I was under the impression that a carousel only has horses and a merry-go-round has a mixture of animals. However, internet searches come up with different answers....I don't believe most things that are posted on wikipedia.
Is this question like the jimmies vs sprinkles debate?
So I ask the trusted source of TPR to help me understand this mystery...are these nouns interchangeable?
To me, it would be basically how grand of a scale the ride is on. To me, a merry-go-round does the same thing as a Carousel, but looks plain. A carousel has attention to detail, hard carved horses and an outstanding building.
I've always thought the two terms were interchangeable, like the difference between a car and an automobile. "Carousel" comes across as a bit more classy as terms go.
Walt Disney, for instance, called his a "Carrousel' (with an extra "r" in the spelling for some reason), I believe, to distinguish it from the ones found at the carnivals that he did not want Disneyland to be patterned after.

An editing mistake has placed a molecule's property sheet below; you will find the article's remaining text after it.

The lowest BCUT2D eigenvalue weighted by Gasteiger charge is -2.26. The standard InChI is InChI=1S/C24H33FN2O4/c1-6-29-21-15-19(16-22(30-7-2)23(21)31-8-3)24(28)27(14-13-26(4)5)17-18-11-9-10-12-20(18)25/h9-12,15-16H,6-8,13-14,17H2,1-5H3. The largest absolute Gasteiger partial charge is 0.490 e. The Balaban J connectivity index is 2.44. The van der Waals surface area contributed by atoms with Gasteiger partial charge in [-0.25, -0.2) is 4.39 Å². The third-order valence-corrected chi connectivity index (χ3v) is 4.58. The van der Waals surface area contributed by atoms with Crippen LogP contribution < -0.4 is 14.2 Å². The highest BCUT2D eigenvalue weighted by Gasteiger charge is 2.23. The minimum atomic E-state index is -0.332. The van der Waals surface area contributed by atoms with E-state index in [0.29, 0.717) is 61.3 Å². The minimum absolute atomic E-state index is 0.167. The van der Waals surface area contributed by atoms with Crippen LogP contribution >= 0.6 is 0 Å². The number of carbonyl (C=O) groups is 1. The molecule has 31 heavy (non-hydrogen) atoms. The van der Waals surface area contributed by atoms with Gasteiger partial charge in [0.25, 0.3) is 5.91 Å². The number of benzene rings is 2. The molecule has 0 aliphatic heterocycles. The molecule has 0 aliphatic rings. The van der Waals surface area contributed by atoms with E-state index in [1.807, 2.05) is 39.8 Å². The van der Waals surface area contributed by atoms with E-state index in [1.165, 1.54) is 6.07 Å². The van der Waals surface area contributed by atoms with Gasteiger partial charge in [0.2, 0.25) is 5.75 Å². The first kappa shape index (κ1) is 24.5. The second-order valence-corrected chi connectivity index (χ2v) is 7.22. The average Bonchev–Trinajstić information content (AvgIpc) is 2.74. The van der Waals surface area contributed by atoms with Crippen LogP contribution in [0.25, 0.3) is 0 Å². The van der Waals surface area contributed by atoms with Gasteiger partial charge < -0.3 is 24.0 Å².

This was a very interesting question, and hopefully we'll get a definitive answer to it.
To answer Joe's comment about spin direction, originally carousels spun counter-clockwise. They were designed as training devices for mounted combat. Since the Knight would carry his lance/sword in his right hand, the carousel spun counter-clockwise so this hand would be on the outside. Catch-the-ring models still spin counter-clockwise for the same reason (another example of discrimination against us lefties); but, in the era of amusements, the direction of spin ceased to be important and now we have them spinning in both directions. I seem to recall hearing that clockwise spinners may be more prevalent in America.
Carousel, gallopers, roundabouts, merry-go-rounds, whirligigs, spinning or flying jennies, dip-twisters, or flying horses...they're all the same. Nothing distinctly differentiates one from the other (mind you, some of those terms are clearly outdated).
Displaying "Online Enthusiast Morality" since 2006, with 99.9% more sarcasm.
^Almost, but not quite.... Flying horses are actually different than the others in that they coast back and forth (a good example still remains at Cedar Point) while all the others move up and down or are stationary (Philadelphia-style).
But your point is still mostly valid. They're all horses that go in a circle.
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